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Dopamine receptor activation promotes adult neurogenesis in an acute Parkinson model

Experimental Neurology
Publication Date
DOI: 10.1016/j.expneurol.2009.07.013
  • Adult Neurogenesis
  • Neural Progenitor Cells
  • Dopamine
  • Parkinson
  • Dopamine Agonist
  • Pramipexole
  • Medicine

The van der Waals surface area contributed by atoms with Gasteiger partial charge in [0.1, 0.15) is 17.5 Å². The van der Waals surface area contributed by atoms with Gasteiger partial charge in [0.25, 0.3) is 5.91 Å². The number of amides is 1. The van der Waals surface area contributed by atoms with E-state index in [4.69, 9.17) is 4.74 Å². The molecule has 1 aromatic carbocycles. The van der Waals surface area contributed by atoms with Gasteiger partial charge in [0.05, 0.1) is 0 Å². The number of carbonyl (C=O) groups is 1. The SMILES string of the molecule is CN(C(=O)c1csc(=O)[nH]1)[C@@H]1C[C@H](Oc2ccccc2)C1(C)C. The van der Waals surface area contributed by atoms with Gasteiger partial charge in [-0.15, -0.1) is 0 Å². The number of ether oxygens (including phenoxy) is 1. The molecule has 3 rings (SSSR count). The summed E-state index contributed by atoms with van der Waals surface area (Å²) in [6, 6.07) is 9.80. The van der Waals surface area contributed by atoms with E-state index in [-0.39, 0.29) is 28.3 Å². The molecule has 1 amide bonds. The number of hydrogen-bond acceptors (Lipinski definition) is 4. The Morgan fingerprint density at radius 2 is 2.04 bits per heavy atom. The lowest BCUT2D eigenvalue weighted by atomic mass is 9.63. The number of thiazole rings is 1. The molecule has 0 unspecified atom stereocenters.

Abstract Cell proliferation of neural progenitors in the subventricular zone (SVZ) of Parkinson disease (PD) patients and animal models is decreased. It was previously demonstrated that the neurotransmitter dopamine modulates cell proliferation in the embryonic brain. The aim of the present study was to analyze whether oral treatment with the dopamine receptor agonist pramipexole (PPX) modulates adult neurogenesis in the SVZ/olfactory bulb system in a dopaminergic lesion model. 6-Hydroxydopamine (6-OHDA) lesioned adult rats received either PPX (1.0 mg/kg) or PBS orally twice daily and bromodeoxyuridine (BrdU, a cell proliferation marker) for 10 days and were perfused immediately after treatment or 4 weeks after PPX withdrawal. Stereological analysis revealed a significant augmentation in SVZ proliferation by PPX. Consecutively, enhanced neuronal differentiation and more new neurons were present in the olfactory bulb 4 weeks after PPX withdrawal. In addition, dopaminergic neurogenesis was increased in the olfactory bulb after PPX treatment. Motor activity as assessed by using an open field paradigm was permanently increased even after long term PPX withdrawal. In addition, we demonstrate that D2 and D3 receptors are present on adult rat SVZ-derived neural progenitors in vitro, and PPX specifically increased mRNA levels of epidermal growth factor receptor (EGF-R) and paired box gene 6 (Pax6). Oral PPX treatment selectively increases adult neurogenesis in the SVZ–olfactory bulb system by increasing proliferation and cell survival of newly generated neurons. Analyzing the neurogenic fate decisions mediated by D2/D3 signaling pathways may lead to new avenues to induce neural repair in the adult brain.

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